Key Points:

There is tempered support from tribes for John Key's overture to the Maori Party to work together but that approval has exposed a schism between iwi elite views and ordinary Maori.

In the Maori seats voters' support for Labour was significant, nearly half of them gave their party tick to Labour with the Maori Party gaining 28 per cent and National 7 per cent.

Some iwi groupings such as Te Pumautanga o Te Arawa openly supported Labour's candidate during the election and commentators have said that level of support for Labour would make any choice for the Maori Party to support National an ill-fit.

But not all are convinced of that argument. Ngati Kahungunu is the country's third largest iwi with 59,946 members. Iwi chairman Ngahiwi Tomoana said he was pleased with the election outcome.

"The voters obviously wanted Labour to stay in, but a lot of the leadership, myself included, have been pushing for change.

"A lot of it [Labour support] is based on fear. Kahungunu is a heavily unionised iwi. We work in factories and in the shearing sheds where the Labour nexus is strong. And those who aren't there aren't working at all."

As settlements returned to iwi economic development was the driving force in many of their operations and he didn't believe Labour understood that.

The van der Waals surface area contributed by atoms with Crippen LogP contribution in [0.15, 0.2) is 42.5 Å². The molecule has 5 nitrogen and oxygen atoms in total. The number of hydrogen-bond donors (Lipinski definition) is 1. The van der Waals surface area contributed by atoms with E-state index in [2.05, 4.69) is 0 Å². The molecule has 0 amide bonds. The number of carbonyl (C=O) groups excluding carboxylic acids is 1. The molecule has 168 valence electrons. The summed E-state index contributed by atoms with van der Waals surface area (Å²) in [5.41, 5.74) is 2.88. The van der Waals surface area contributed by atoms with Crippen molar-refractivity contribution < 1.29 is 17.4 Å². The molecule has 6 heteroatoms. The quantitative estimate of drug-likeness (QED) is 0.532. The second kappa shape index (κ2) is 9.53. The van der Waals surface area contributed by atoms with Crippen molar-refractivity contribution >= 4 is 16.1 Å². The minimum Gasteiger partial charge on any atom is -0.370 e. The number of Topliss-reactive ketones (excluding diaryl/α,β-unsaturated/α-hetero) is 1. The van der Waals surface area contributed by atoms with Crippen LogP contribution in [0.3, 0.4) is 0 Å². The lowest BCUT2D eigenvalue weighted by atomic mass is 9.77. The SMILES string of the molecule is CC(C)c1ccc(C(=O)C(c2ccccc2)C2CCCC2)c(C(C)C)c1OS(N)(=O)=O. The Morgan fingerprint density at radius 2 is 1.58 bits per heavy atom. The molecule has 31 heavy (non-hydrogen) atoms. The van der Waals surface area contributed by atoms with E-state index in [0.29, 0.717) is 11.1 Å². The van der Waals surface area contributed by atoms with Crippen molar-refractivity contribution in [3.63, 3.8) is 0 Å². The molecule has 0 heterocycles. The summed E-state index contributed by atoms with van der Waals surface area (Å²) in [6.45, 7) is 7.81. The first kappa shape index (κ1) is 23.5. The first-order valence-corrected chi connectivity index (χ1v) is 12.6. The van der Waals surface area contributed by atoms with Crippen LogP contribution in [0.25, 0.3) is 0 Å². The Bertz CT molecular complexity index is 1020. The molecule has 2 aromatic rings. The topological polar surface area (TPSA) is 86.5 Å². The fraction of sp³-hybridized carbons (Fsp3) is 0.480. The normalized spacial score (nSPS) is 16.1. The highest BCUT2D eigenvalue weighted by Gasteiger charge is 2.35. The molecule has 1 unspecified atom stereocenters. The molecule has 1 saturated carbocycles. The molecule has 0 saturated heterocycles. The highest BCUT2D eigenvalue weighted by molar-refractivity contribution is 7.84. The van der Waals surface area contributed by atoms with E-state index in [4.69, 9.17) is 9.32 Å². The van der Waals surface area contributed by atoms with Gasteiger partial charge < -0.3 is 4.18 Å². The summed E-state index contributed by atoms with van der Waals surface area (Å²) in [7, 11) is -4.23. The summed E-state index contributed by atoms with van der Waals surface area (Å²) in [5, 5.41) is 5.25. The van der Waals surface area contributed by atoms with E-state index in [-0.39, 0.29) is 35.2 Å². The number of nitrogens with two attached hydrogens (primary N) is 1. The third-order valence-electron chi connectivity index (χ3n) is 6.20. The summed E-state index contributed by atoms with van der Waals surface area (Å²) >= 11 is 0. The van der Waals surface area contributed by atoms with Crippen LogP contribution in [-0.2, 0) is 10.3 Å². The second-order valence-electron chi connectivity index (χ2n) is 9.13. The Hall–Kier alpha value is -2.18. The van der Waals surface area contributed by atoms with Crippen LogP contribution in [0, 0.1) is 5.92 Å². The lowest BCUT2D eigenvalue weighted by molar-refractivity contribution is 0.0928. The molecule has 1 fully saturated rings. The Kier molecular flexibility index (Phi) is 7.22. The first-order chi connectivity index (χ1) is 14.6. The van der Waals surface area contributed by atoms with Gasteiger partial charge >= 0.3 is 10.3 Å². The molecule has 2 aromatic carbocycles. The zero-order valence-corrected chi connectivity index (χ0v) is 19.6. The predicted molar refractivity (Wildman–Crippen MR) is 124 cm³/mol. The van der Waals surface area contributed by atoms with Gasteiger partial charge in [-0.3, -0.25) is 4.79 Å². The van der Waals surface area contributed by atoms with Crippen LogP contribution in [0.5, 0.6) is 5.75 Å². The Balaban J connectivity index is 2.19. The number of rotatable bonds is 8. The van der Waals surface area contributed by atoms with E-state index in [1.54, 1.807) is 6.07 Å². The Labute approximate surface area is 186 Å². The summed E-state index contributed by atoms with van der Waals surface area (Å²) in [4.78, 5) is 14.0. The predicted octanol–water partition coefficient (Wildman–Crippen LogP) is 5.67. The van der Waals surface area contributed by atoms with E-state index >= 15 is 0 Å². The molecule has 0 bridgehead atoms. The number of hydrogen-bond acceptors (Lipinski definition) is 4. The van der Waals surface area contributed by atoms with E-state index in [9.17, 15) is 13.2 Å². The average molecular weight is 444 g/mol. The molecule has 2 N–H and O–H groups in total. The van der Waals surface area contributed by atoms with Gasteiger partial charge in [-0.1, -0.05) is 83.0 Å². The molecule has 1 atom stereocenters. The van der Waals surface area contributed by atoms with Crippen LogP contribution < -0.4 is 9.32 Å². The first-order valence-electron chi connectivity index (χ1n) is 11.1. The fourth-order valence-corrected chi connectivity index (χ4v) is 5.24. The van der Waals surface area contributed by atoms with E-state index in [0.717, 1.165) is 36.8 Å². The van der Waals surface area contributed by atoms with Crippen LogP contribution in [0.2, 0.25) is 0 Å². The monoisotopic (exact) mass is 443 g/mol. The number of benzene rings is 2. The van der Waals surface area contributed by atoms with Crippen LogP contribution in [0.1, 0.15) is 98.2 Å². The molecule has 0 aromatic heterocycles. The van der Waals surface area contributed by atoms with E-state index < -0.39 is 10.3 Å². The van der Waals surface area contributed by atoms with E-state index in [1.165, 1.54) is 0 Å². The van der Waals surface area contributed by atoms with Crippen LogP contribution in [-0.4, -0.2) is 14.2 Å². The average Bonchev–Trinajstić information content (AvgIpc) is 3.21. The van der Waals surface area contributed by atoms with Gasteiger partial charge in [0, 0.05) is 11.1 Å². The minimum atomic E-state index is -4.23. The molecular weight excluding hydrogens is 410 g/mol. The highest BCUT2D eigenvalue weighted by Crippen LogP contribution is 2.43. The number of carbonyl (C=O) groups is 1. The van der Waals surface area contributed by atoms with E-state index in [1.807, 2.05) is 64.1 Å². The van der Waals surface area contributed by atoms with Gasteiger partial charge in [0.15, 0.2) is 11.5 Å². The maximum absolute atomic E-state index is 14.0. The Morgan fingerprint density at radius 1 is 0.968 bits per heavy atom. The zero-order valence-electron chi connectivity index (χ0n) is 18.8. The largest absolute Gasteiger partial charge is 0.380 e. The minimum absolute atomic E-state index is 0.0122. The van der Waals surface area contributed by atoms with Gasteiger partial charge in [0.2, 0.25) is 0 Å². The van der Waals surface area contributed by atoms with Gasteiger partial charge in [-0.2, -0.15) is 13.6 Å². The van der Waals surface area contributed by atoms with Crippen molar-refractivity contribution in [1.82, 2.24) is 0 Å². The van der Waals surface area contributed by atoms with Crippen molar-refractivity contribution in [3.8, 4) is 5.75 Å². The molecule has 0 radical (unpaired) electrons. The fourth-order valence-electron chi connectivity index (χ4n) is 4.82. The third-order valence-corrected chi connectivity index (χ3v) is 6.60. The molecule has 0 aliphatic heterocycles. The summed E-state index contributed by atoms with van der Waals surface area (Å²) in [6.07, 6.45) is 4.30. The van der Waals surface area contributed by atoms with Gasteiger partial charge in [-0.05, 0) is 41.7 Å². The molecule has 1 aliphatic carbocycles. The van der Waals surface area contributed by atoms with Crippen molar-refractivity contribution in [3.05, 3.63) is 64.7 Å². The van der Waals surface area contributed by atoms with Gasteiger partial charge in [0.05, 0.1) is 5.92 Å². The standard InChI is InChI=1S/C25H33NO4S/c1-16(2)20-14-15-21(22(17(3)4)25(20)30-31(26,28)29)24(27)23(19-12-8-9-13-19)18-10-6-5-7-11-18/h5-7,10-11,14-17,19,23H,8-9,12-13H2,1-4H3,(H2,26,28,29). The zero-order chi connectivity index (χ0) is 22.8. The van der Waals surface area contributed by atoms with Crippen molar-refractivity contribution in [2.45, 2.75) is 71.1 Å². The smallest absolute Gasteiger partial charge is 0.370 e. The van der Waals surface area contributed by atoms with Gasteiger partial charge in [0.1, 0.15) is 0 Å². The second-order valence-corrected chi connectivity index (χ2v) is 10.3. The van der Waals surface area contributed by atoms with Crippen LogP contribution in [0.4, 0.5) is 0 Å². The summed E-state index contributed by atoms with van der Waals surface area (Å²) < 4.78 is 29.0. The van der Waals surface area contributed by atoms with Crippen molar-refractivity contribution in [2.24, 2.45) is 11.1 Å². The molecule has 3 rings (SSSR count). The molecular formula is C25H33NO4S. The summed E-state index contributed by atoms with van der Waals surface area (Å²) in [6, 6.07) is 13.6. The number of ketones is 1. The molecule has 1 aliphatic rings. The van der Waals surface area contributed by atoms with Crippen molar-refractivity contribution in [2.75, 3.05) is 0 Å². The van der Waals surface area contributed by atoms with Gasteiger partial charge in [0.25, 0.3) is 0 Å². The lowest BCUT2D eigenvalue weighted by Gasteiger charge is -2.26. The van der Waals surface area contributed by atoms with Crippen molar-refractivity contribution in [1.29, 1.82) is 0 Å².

He offered conditional support for a National/Maori Party relationship.

Mr Tomoana said he liked the sound of Maori Party co-leader Dr Pita Sharples' argument about controlling budgets within health or education which would target Maori.

"I think if there's a position or an offer that's about Maori taking the steering wheel for Maori then we should take it. We've been welfarised [sic] in the past and we're just hoha [annoyed] with it. If it's sitting there we should grab it. If it comes with strings attached we don't want it."

Federation of Maori Authorities held their annual meeting at the weekend in Rotorua. With 150 members holding at least $5 billion worth of assets the meeting was billed as a gathering of Maoridom's economic giants.

Chief executive Paul Morgan said "there was no sense of mourning", from the membership at the result.

Asked how Maori leaders reconciled their preferences with their constituents Mr Morgan said Labour supporters might not be happy with the result but leaders had to take a more pragmatic approach, he said.

"From our perspective we look at the environment we have to operate in. It's irrelevant who we work with to achieve outcomes for Maori. We've moved beyond National and Labour."

Ngati Tuwharetoa's Temuera Hall heads Taupo Moana Group, an iwi business which manages $280 million worth of assets from tribes around the country.

He acknowledged the divergence between some leaders and grassroots Maori - many of whom were subject to low socio-economic circumstances and so more likely to support Labour and their social policy, he said.

However, the deal could be astute politics on both sides, the Maori Party would remain relevant and have some influence in government while the National Party looked to its future, he said.